Delia Derbyshire: On Our Wavelength

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delia-derbyshire.org carries the transcript of an interview by John Cavanagh with the following heading:

DELIA DERBYSHIRE: On Our Wavelength
This article was originally published in Boazine 7.
Text: John Cavanagh

The text is based on the Radio Scotland interview but the paragraphs attributed to Delia are edited versions of what she actually said.[1]

Transcript

(copied from delia-derbyshire.org)

TV themes are so evocative - a couple of bars of Trumpton, Wonder Woman, The Prisoner, The Herbs, Randall & Hopkirk (deceased) or whatever and you're transported to another place. Maybe the most famous one of all is the eerie wail which told millions that the Tardis was off again: the Doctor Who theme. Way back in 1963 the producer of this new pilot series wanted a piece of music which sounded like the French group Le Structure Sonore who played music on resonating glass rods. They couldn't afford to use them for a series which might not run for a few weeks anyway, so they called on Delia Derbyshire of the BBC's Radiophonic Workshop who took Ron Grainer's tune and created the Doctor who theme as we know it using a dozen valve oscillators which were never designed for any kind of musical application. For once, cutting corners produced a classic and more than 35 years on Delia appeared at a recent Doctor Who convention and spent over three hours signing autographs for enthusiastic fans. Aside from this theme, little is known about Delia... you'll see her name-checked by Sonic Boom and soon - thanks to Drew Mulholland of the Mount Vernon Arts Lab - you'll be able to hear her music on cd for the first time. Derbyshire's sounds are amongst the greatest discoveries we've made: timeless and unique. We think people need to know more about her, so I spoke to Delia on the 'phone for Boa and started out by saying that she had an open mind to sound of all sorts...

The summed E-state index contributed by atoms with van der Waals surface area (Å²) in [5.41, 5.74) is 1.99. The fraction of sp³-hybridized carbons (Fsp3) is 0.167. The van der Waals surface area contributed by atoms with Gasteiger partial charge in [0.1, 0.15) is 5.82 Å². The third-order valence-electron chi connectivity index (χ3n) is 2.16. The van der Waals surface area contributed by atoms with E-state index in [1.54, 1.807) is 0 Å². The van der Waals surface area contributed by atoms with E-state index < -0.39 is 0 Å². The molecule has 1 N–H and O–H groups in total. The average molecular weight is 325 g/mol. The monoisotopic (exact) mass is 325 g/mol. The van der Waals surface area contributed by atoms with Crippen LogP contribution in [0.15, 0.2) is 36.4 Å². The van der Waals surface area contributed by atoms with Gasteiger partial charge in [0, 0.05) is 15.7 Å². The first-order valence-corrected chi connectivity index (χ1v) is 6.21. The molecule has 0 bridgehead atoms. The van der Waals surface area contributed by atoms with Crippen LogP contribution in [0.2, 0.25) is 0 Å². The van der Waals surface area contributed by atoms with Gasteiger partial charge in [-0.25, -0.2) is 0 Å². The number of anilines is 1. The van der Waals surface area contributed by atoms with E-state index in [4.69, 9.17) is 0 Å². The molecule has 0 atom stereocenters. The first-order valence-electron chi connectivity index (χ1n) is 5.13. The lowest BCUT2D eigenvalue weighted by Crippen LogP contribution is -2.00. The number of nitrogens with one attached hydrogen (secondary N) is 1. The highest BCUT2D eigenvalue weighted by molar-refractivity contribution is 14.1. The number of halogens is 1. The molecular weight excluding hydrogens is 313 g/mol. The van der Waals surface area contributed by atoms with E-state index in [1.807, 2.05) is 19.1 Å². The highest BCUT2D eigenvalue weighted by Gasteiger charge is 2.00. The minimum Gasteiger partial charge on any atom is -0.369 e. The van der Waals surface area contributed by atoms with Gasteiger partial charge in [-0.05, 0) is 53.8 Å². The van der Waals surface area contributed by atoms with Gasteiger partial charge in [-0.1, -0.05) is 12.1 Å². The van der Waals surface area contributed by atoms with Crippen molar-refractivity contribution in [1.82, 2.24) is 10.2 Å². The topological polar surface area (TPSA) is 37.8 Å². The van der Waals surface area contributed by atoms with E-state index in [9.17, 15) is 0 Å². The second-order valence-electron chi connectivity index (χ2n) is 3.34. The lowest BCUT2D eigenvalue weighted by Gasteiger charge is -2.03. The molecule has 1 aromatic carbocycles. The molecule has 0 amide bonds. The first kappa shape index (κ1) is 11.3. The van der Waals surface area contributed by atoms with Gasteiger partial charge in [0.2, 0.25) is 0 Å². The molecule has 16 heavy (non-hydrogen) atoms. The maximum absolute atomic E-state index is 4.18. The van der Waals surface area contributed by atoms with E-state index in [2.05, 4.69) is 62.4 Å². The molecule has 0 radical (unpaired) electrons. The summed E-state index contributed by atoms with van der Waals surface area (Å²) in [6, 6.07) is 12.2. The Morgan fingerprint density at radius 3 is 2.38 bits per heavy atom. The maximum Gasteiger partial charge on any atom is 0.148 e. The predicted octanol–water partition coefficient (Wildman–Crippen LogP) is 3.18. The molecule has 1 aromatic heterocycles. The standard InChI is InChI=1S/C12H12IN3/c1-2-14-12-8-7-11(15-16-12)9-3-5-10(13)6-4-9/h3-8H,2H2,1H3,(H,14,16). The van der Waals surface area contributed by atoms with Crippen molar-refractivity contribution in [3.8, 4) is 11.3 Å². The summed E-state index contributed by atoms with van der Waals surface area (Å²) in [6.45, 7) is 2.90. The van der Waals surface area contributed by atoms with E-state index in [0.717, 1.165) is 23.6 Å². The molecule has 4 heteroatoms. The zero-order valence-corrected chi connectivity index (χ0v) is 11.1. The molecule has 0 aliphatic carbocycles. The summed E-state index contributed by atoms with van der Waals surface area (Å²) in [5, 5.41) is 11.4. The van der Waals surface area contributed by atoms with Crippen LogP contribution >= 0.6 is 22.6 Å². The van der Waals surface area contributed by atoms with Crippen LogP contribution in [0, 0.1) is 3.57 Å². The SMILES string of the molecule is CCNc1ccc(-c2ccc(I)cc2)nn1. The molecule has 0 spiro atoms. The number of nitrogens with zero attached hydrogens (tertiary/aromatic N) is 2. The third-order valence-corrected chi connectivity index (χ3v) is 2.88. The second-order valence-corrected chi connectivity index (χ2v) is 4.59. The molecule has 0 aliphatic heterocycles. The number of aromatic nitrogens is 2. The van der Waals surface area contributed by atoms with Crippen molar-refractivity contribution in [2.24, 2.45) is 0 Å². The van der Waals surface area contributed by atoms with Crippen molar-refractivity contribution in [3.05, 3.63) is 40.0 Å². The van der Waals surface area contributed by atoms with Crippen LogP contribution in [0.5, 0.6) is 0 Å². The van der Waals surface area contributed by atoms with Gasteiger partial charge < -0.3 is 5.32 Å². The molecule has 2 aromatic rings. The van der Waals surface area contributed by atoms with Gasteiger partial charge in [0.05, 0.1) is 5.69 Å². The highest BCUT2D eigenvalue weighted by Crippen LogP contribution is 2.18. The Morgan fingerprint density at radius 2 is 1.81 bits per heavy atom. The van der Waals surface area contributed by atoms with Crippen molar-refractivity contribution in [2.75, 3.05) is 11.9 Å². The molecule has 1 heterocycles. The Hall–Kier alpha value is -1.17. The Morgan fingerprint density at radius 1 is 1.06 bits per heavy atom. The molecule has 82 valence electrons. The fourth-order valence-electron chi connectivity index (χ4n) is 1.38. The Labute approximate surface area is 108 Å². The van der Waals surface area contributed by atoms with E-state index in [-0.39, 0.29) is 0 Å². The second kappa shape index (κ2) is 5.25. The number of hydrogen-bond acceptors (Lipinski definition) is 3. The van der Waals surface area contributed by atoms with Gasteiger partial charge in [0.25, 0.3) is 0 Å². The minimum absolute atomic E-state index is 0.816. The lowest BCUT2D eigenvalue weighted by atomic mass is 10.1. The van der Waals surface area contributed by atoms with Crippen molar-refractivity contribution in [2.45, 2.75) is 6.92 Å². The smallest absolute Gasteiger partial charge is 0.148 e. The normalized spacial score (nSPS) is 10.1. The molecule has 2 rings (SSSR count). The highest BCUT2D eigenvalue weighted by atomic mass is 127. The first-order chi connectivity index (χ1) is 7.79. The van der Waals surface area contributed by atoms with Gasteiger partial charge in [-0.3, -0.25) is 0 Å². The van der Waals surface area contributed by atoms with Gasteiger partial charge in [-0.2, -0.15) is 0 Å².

DELIA: Oh my goodness! That's brilliant that you said that! I was trying to analyse myself and I've got an open attitude to sound. Golly! We are on the same wavelength! I came from - what they'd like to call themselves - an upper working class Catholic background in Coventry. I was there in the blitz and it's come to me, relatively recently, that my love for abstract sounds [came from] the air-raid sirens: that's a sound you hear and you don't know the source of as a young child... then the sound of the "all clear" - that was electronic music. I mentioned the Catholic bit: I was taken to benediction as a child and it was all in Latin -plain song hymns in an abstract language. After the worst blitz I was shifted to Preston, where my parents came from. It's only today that I've realised that the sound of clogs on cobbles must have been such a big influence on me - that percussive sound of al the mill workers going to work at six o'clock in the morning.[1]

Delia was a very bright child. By the time she was four, she was teaching other children to read. The radio was the most important thing in her life as primary school couldn't really bring her much information. She started learning piano at eight and a half then got a scholarship to a grammar school which didn't approve of her out-of-school music studies. Her father wanted her to learn 'cello, but the school said they had enough cellists and put her to the violin:

DELIA: I hated the bloody violin! You haven't actually seen me, but I'm pretty big, very tall and my arms outspread are longer than a guardsman's! Me on this little violin - I was never happy and so after I was at the BBC I had an urge to take up double bass. I had lessons from the double bass principle at Covent Garden. After quite a few lessons he said "you'd be a very good asset to a ladies orchestra"!! (Delia's voice rises to a cadence at this point at the old guy's nerve!). Directors who came to see me work used to say "you must be an ardent feminist" - I think I was a post - feminist before feminism was invented!

JOHN: I think an individualist is more accurate really.

DELIA: Golly, I realised that... people that are just interested in self promotion and money are not my thing... you should see my last birthday card, a lovely one from America, with a whole shoal of fishes in silhouette with their mouths turned down and one fish swimming the other way with a smile on its face and printed on the card was "to an independent thinker". (much laughter) I think that sums me up; I did rebel. I did a lot of things I was told not to do.